Economic disparities showed up in first few years, but they took alarming proportions in late seventies. After public and political protests, The Government of Maharashtra first appointed a fact-finding committee of experts under the chairmanship of Dr V M Dandekar on 3 August 1983, to decide on the indicators for assessing and quantifying regional imbalance in development of the state.

    The committee did a study of backlog in nine developmental sectors, which were: roads; irrigation; village electrification; general education; technical education; health services; water supply; land development, soil and water conservation; and veterinary services. In its report submitted to the government in 1984, the committee said the total sectoral backlog of the state, as on 30 June 1982, was Rs.3186.77 crore. Vidarbha was the worst affected. Its share in that stood at Rs 1246.54 crore. The statewide irrigation backlog was Rs.1385.93 crore, and Vidarbha’s share in the backlog of that sector was Rs 527.31 crore, or 38.05%.

    The then government did not accept the Dandekar committee report, but made some small allocations ranging from Rs.200 crore in 1985 to Rs.500 crore in 1993-94 for the removal of backlog to silence the protests. The committee had said that 85% of annual budgetary allocations be earmarked for backlog removal.

    On 9 March 1994, the President of India passed an order bestowing on the Governor of Maharashtra a special responsibility “for the establishment of separate development boards for Vidarbha, Marathwada and the Rest of Maharashtra” to ensure equitable allocation of funds for development of regions. The statutory order provides for the allocation of funds made by the Governor or recommended by him to be reflected in the state annual financial statements.

    Consequent upon the fresh protests for the removal of the backlog, the Governor appointed another committee in 1995, the Indicators and Backlog Committee. This committee submitted its report to the Governor on 11 July 1997. The state government accepted its report “in principle,” but it said the views of respective departments should be referred to the Backlog committee for consideration and calculation of physical and financial backlog with regard to irrigation, higher and technical education, energisation of pumps, and land, soil and water conservation sectors. The Governor then asked the committee to consider the views of each and every department in respect of the relevant sectors to assess the final backlog. The reconstituted Committee submitted its fresh report to the Governor on 27 September 2000, which was accepted by the Maharashtra Government.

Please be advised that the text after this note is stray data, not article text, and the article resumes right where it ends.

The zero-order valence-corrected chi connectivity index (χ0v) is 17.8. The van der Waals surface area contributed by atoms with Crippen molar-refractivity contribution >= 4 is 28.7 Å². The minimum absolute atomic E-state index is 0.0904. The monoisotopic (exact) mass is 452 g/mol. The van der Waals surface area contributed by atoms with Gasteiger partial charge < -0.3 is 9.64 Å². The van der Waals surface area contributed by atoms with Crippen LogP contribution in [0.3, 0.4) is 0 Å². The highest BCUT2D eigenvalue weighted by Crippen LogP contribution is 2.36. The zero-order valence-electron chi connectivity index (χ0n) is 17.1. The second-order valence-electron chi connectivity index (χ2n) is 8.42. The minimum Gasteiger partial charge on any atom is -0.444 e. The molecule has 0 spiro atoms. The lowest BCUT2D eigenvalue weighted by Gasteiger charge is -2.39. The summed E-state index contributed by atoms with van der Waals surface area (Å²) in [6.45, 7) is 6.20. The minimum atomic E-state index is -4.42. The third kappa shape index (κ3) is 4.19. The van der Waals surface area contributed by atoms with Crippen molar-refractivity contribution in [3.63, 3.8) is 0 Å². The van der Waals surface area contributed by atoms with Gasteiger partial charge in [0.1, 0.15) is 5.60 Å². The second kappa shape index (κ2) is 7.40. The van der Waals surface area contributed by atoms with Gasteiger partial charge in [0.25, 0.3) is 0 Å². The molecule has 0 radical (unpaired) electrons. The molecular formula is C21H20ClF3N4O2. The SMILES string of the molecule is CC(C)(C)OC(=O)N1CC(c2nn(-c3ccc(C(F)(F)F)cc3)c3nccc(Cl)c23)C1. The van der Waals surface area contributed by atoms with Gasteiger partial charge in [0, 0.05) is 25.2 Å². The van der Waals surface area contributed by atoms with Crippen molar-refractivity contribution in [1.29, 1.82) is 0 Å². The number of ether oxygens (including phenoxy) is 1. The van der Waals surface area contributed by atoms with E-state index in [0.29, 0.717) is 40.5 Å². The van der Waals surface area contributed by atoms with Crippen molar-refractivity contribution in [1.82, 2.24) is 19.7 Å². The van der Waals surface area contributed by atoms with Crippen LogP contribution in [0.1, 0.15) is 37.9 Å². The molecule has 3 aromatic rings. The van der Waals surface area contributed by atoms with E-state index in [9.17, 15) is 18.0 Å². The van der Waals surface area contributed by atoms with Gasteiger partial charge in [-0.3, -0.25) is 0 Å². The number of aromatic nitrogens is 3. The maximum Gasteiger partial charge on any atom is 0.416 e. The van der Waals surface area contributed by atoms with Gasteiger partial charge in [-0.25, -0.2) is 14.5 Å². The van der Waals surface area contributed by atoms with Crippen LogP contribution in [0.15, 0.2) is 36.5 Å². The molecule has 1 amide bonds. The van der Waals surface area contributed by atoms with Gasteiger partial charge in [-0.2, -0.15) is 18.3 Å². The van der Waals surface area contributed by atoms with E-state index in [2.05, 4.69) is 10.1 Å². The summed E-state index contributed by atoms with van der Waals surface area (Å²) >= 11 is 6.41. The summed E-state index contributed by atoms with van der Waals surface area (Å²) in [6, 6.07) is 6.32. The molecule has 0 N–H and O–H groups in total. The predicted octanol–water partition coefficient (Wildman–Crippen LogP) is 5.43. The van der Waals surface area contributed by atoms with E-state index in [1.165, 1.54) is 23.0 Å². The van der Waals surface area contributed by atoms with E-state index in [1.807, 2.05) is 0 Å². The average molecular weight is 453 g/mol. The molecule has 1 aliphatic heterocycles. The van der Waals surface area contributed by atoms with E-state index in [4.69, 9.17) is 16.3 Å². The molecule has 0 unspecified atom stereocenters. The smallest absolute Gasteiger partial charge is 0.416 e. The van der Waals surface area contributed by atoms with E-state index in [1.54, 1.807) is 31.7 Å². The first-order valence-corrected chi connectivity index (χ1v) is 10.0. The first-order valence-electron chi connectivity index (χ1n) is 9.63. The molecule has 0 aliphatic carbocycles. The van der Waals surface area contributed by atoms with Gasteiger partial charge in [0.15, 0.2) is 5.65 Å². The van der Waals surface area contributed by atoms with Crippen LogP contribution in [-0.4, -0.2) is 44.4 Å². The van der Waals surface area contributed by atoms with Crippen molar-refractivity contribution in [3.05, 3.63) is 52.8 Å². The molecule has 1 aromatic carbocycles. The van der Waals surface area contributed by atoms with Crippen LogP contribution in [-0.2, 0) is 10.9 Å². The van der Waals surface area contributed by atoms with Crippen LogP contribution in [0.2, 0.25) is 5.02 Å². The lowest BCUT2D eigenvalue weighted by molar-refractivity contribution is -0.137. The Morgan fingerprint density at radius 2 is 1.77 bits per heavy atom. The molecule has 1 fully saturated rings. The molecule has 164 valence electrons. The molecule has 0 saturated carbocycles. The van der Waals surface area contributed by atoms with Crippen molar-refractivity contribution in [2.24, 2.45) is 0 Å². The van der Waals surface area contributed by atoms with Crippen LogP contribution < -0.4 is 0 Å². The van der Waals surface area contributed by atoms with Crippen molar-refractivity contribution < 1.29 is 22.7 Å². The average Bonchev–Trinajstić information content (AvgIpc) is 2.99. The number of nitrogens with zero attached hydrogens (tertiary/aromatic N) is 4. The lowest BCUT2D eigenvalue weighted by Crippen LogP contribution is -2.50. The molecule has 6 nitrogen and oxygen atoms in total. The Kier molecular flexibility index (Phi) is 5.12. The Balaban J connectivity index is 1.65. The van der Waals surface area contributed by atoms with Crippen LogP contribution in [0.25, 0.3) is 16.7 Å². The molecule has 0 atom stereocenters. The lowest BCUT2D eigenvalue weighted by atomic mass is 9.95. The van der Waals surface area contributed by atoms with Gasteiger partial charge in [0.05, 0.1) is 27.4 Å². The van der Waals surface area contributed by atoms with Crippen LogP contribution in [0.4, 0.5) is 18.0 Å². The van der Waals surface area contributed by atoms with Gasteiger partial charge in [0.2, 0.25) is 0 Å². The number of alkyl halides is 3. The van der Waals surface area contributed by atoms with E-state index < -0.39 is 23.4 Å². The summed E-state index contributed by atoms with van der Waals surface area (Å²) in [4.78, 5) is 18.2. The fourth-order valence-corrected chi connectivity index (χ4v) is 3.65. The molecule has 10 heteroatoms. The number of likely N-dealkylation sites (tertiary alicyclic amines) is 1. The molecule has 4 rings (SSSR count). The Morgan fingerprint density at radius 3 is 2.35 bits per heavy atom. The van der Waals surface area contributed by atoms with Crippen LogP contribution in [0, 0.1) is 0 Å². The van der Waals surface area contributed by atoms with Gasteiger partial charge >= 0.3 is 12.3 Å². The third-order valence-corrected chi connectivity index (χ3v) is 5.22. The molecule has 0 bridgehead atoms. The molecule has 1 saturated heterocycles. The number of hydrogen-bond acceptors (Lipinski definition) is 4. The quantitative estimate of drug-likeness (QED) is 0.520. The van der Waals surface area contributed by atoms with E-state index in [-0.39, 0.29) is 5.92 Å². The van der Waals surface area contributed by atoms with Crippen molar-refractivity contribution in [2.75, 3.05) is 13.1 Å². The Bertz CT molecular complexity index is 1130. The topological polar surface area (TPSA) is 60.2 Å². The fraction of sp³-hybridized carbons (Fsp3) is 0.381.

The reconstituted committee arrived at a total sectoral backlog of Rs.14,006.77 crore, of which Rs.6624.02 crore (47.6%) was of Vidarbha’s share alone, Rs.4004.55 crore (28.77%) of Marathwada and Rs 3378.2 crore (23.63%) of rest of Maharashtra. In irrigation, the backlog of the state was pegged at Rs.7418 crore, which came to about 52.96 per cent of the total developmental backlog. And the backlog in this sector for Vidarbha was calculated at Rs.4083 crore, or 55.04% of the total irrigation backlog of the state. Marathwada’s irrigation backlog was Rs 2401 crore (32.37%) and that of the rest of Maharashtra Rs.934 crore, or 12.59%. In other words, the irrigation backlog of rest of Maharashtra drastically dropped from 39.1% as on March 31, 1984 to 12.59% in 1994. This has since declined dramatically to a mere 4.7% by 2002, as per the updated figures.

    Significantly, in the same period, Vidarbha’s irrigation backlog rose exponentially from 38.02% in 1982 to 55.04% in 1994 to 62.2% of the total state’s backlog in that sector in 2002. In rupee-terms, it means an exponential rise from Rs.537.31 crore to some Rs.8000 crore by 2002 at 1993-94 prices. This would come to around Rs 14,434.64 crore as per 2003-04 prices, and more by the current.

    Backlog in Irrigation

    The total irrigation potential created by June 2004 in the state was 51.5 lakh hectare, which is about 22.85% of culturable area and 48% of the ultimate irrigation potential of the state, according to a planning commission report.

    Compared to this, the irrigation potential developed in Vidarbha by July 2004 is 11.67 lakh hectares, which is about 20.46% of the culturable area and 31.6% of its ultimate irrigation potential. About 1.8 lakh hectare of land is under irrigation in Vidarbha due to ex-malguzari tanks constructed way back in the 16th and 17th century. Many tanks built in the pre-independence era have created an irrigation potential of 0.48 lakh ha. This implies that only 9.43 lakh ha land has been brought under irrigation since independence by the government. Which is only about 0.16 lakh ha per year.